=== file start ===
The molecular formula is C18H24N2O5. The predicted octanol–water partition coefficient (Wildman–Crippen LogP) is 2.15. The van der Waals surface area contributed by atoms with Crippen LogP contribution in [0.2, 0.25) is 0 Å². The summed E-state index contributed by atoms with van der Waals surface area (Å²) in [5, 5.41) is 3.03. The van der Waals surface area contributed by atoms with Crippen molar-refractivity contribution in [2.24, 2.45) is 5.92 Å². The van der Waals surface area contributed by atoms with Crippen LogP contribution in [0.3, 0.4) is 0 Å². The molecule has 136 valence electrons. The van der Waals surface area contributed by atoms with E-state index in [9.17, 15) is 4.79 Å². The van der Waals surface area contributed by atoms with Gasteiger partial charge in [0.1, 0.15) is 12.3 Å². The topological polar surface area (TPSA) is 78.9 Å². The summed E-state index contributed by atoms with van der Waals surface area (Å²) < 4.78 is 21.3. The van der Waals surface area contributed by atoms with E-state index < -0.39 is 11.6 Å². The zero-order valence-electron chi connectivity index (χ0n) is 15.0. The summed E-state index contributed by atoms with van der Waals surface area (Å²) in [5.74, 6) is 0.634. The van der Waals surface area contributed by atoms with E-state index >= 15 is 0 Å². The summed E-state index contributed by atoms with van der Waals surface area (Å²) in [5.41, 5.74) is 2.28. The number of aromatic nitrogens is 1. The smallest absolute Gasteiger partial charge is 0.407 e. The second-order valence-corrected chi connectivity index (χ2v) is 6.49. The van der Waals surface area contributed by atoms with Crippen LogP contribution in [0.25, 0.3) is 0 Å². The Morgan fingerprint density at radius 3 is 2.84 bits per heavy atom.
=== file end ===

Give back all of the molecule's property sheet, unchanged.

The molecular formula is C18H24N2O5. The predicted octanol–water partition coefficient (Wildman–Crippen LogP) is 2.15. The van der Waals surface area contributed by atoms with Crippen LogP contribution in [0.2, 0.25) is 0 Å². The summed E-state index contributed by atoms with van der Waals surface area (Å²) in [5, 5.41) is 3.03. The van der Waals surface area contributed by atoms with Crippen molar-refractivity contribution in [2.24, 2.45) is 5.92 Å². The van der Waals surface area contributed by atoms with Crippen LogP contribution in [0.3, 0.4) is 0 Å². The molecule has 136 valence electrons. The van der Waals surface area contributed by atoms with E-state index in [9.17, 15) is 4.79 Å². The van der Waals surface area contributed by atoms with Gasteiger partial charge in [0.1, 0.15) is 12.3 Å². The topological polar surface area (TPSA) is 78.9 Å². The summed E-state index contributed by atoms with van der Waals surface area (Å²) < 4.78 is 21.3. The van der Waals surface area contributed by atoms with E-state index < -0.39 is 11.6 Å². The zero-order valence-electron chi connectivity index (χ0n) is 15.0. The summed E-state index contributed by atoms with van der Waals surface area (Å²) in [5.74, 6) is 0.634. The van der Waals surface area contributed by atoms with E-state index >= 15 is 0 Å². The summed E-state index contributed by atoms with van der Waals surface area (Å²) in [5.41, 5.74) is 2.28. The number of aromatic nitrogens is 1. The smallest absolute Gasteiger partial charge is 0.407 e. The second-order valence-corrected chi connectivity index (χ2v) is 6.49. The van der Waals surface area contributed by atoms with Crippen LogP contribution in [0.25, 0.3) is 0 Å². The Morgan fingerprint density at radius 3 is 2.84 bits per heavy atom.